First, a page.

How to Make Yogurt

Did you know you can turn a tablespoon of your favorite cultured yogurt into a whole quart? The process is simple, and it requires tools you probably already have in your home. To start, you'll need at least 1 tablespoon plain, unflavored yogurt with live cultures, 1 quart milk (low-fat is fine, but avoid ultra-pasteurized), a quart Mason jar, a cooler, a medium saucepan and a thermometer.

Wash the Mason jar thoroughly. Fill the cooler with hot but not boiling water (about 130 degrees F is best) just up to the neck of the jar. Fill the jar with water to keep it submerged. Cover and set aside.

Pour the milk into the saucepan and put over medium-low heat. Bring the milk to 180 degrees F, stirring constantly to prevent scalding or skin forming on the surface. This re-pasteurizes the milk and eradicates any bacteria that can cause spoilage during development of the culture. Remove from heat.

Place the saucepan in a larger pan full of cold water to bring the temperature down to 110 degrees F, again stirring to cool evenly. Once the milk reaches 110 degrees F, remove the saucepan from the pan of cold water, add 1 tablespoon plain cultured yogurt and stir to combine thoroughly.

Drain the Mason jar. Pour in the heated milk mixture. Cover with a lid, and return the jar to the hot-water bath.

Cover the cooler, and let it stand for 8 to 12 hours. Do not move the cooler. You'll get a better texture by allowing the bacteria to do their job undisturbed.

Remove the Mason jar from the water bath. Your yogurt should have a soft, gelatinous set. Cover and store in the refrigerator.

Your yogurt will keep in the refrigerator for at least two weeks, up to a month. Enjoy it as you would store-bought yogurt, with fruit and granola, or in sauces and dips. When you reach the end of your batch, you can repeat the process to create a new one, though you may need to use more starter with each progressive batch.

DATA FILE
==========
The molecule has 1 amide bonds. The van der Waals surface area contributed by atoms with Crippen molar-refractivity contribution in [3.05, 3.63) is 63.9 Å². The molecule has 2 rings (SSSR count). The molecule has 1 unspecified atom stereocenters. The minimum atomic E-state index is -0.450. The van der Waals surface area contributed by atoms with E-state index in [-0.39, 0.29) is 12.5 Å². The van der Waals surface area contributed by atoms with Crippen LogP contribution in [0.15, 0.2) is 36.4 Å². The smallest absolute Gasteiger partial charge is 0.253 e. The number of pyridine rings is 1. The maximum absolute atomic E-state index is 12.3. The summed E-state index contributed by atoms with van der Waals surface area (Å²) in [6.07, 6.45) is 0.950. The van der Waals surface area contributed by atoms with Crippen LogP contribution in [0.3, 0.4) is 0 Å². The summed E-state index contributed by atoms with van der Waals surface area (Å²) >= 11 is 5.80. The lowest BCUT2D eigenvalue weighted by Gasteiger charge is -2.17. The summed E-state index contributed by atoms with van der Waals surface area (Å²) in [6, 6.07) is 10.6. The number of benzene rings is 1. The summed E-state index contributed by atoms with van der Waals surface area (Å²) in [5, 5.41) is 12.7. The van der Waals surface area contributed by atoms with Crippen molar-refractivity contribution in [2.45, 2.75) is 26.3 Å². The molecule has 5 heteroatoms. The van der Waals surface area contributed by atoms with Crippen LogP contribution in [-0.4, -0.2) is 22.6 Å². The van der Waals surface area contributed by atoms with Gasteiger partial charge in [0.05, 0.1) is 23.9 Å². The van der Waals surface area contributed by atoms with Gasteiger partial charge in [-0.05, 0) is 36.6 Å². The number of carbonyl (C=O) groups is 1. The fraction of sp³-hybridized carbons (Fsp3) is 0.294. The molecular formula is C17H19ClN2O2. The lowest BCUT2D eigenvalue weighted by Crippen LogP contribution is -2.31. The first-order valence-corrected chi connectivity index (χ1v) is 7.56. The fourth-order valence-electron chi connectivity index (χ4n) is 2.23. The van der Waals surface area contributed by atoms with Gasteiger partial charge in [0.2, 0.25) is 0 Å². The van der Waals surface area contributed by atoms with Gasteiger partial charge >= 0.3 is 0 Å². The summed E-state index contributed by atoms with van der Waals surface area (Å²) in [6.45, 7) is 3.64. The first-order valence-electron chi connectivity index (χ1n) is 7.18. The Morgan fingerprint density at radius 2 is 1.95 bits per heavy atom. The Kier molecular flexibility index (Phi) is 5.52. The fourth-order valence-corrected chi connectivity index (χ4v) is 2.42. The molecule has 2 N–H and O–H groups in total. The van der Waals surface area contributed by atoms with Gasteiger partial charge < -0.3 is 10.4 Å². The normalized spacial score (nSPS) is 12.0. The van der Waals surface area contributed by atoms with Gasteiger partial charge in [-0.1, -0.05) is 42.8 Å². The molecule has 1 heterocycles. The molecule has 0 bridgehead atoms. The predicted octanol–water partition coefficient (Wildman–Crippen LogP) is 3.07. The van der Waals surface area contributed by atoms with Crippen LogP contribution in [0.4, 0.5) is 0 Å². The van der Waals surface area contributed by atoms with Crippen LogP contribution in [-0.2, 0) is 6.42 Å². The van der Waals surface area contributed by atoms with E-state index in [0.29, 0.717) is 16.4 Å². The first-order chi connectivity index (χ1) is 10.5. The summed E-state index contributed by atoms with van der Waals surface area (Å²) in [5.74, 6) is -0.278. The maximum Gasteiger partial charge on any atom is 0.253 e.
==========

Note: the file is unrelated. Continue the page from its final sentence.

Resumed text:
Keep Reading

Next Up

How to Make Iced Tea

Learn the basics and advanced cooking techniques from Food Network with how-to advice on everything from cooking or carving a turkey to grilling corn.

Tips for Making Perfect Poached Eggs

Find 1000s of Food Network's best recipes from top chefs, shows and experts. And watch videos demonstrating recipe prep and cooking techniques.

The Secret to Really Good Banana Bread

Preheat your oven and pull out your favorite banana bread recipe, because this trick means never having to wait for bananas to ripen on the counter again.

12 Dishes That Defined Their Eras

When these iconic meals appeared on the scene, they changed how people thought about food.

Basic Foods in Southeast Asia

A great way to explore the regional cuisines of Southeast Asia starts with the basics — the most common foods in each culture.

25 Things Chefs Never Tell You

Do restaurants recycle the bread basket? Are most of us bad tippers? We surveyed chefs across the country — anonymously — to find out everything we’ve always wanted to know.

Butter Basics

Learn how to navigate all the butters in your supermarket dairy aisle, then find out which applications require the different varieties.

Alton Brown's Guide to Eggs

Alton Brown shows Food Network Magazine how to scramble, poach and more.

The Best Way to Cook Bacon

... is actually more than one way. The perfect method depends on the circumstance. Here's how to get perfect bacon every time, no matter what.
More from:

Cooking School

Get Cooking